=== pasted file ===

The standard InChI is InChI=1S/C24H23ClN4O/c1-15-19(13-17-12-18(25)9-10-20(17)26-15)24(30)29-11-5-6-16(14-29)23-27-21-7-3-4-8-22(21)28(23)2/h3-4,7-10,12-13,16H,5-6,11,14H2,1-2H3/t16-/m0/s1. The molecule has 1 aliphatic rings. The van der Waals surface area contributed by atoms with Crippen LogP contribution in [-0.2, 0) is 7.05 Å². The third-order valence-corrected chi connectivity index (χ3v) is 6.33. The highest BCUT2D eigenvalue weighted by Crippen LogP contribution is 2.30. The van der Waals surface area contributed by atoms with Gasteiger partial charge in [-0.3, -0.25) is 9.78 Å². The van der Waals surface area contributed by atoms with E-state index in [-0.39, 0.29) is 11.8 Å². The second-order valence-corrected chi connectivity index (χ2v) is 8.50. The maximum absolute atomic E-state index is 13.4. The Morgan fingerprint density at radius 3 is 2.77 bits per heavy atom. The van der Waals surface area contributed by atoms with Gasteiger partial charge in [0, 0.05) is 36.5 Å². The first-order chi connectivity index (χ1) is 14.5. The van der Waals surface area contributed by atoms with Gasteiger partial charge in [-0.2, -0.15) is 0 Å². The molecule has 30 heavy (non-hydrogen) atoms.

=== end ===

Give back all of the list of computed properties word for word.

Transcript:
The standard InChI is InChI=1S/C24H23ClN4O/c1-15-19(13-17-12-18(25)9-10-20(17)26-15)24(30)29-11-5-6-16(14-29)23-27-21-7-3-4-8-22(21)28(23)2/h3-4,7-10,12-13,16H,5-6,11,14H2,1-2H3/t16-/m0/s1. The molecule has 1 aliphatic rings. The van der Waals surface area contributed by atoms with Crippen LogP contribution in [-0.2, 0) is 7.05 Å². The third-order valence-corrected chi connectivity index (χ3v) is 6.33. The highest BCUT2D eigenvalue weighted by Crippen LogP contribution is 2.30. The van der Waals surface area contributed by atoms with Gasteiger partial charge in [-0.3, -0.25) is 9.78 Å². The van der Waals surface area contributed by atoms with E-state index in [-0.39, 0.29) is 11.8 Å². The second-order valence-corrected chi connectivity index (χ2v) is 8.50. The maximum absolute atomic E-state index is 13.4. The Morgan fingerprint density at radius 3 is 2.77 bits per heavy atom. The van der Waals surface area contributed by atoms with Gasteiger partial charge in [0, 0.05) is 36.5 Å². The first-order chi connectivity index (χ1) is 14.5. The van der Waals surface area contributed by atoms with Gasteiger partial charge in [-0.2, -0.15) is 0 Å². The molecule has 30 heavy (non-hydrogen) atoms.